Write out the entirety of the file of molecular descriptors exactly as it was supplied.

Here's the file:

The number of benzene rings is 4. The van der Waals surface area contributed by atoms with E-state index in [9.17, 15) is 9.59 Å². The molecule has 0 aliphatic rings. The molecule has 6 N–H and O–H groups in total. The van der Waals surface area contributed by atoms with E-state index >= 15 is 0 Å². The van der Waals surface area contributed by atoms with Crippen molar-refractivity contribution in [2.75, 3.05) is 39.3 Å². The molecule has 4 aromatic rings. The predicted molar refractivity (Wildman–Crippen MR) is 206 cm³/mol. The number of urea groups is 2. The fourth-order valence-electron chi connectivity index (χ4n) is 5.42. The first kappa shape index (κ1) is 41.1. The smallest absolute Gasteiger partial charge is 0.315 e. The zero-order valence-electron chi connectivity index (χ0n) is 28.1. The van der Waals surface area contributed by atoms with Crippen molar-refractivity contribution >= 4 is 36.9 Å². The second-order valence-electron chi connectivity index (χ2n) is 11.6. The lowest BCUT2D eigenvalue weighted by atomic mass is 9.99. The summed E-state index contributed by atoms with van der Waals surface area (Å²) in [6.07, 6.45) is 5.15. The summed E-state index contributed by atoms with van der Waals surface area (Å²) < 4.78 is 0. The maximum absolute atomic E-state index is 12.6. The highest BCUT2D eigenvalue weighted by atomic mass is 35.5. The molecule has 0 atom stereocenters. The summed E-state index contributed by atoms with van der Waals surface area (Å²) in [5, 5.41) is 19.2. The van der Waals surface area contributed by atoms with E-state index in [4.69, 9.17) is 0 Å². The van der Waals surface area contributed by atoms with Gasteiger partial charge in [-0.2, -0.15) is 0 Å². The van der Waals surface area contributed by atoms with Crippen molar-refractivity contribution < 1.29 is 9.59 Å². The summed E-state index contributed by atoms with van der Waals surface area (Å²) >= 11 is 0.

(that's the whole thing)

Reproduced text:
The number of benzene rings is 4. The van der Waals surface area contributed by atoms with E-state index in [9.17, 15) is 9.59 Å². The molecule has 0 aliphatic rings. The molecule has 6 N–H and O–H groups in total. The van der Waals surface area contributed by atoms with E-state index >= 15 is 0 Å². The van der Waals surface area contributed by atoms with Crippen molar-refractivity contribution in [2.75, 3.05) is 39.3 Å². The molecule has 4 aromatic rings. The predicted molar refractivity (Wildman–Crippen MR) is 206 cm³/mol. The number of urea groups is 2. The fourth-order valence-electron chi connectivity index (χ4n) is 5.42. The first kappa shape index (κ1) is 41.1. The smallest absolute Gasteiger partial charge is 0.315 e. The zero-order valence-electron chi connectivity index (χ0n) is 28.1. The van der Waals surface area contributed by atoms with Crippen molar-refractivity contribution >= 4 is 36.9 Å². The second-order valence-electron chi connectivity index (χ2n) is 11.6. The lowest BCUT2D eigenvalue weighted by atomic mass is 9.99. The summed E-state index contributed by atoms with van der Waals surface area (Å²) in [6.07, 6.45) is 5.15. The summed E-state index contributed by atoms with van der Waals surface area (Å²) < 4.78 is 0. The maximum absolute atomic E-state index is 12.6. The highest BCUT2D eigenvalue weighted by atomic mass is 35.5. The molecule has 0 atom stereocenters. The summed E-state index contributed by atoms with van der Waals surface area (Å²) in [5, 5.41) is 19.2. The van der Waals surface area contributed by atoms with E-state index in [4.69, 9.17) is 0 Å². The van der Waals surface area contributed by atoms with Gasteiger partial charge in [-0.2, -0.15) is 0 Å². The van der Waals surface area contributed by atoms with Crippen molar-refractivity contribution < 1.29 is 9.59 Å². The summed E-state index contributed by atoms with van der Waals surface area (Å²) >= 11 is 0.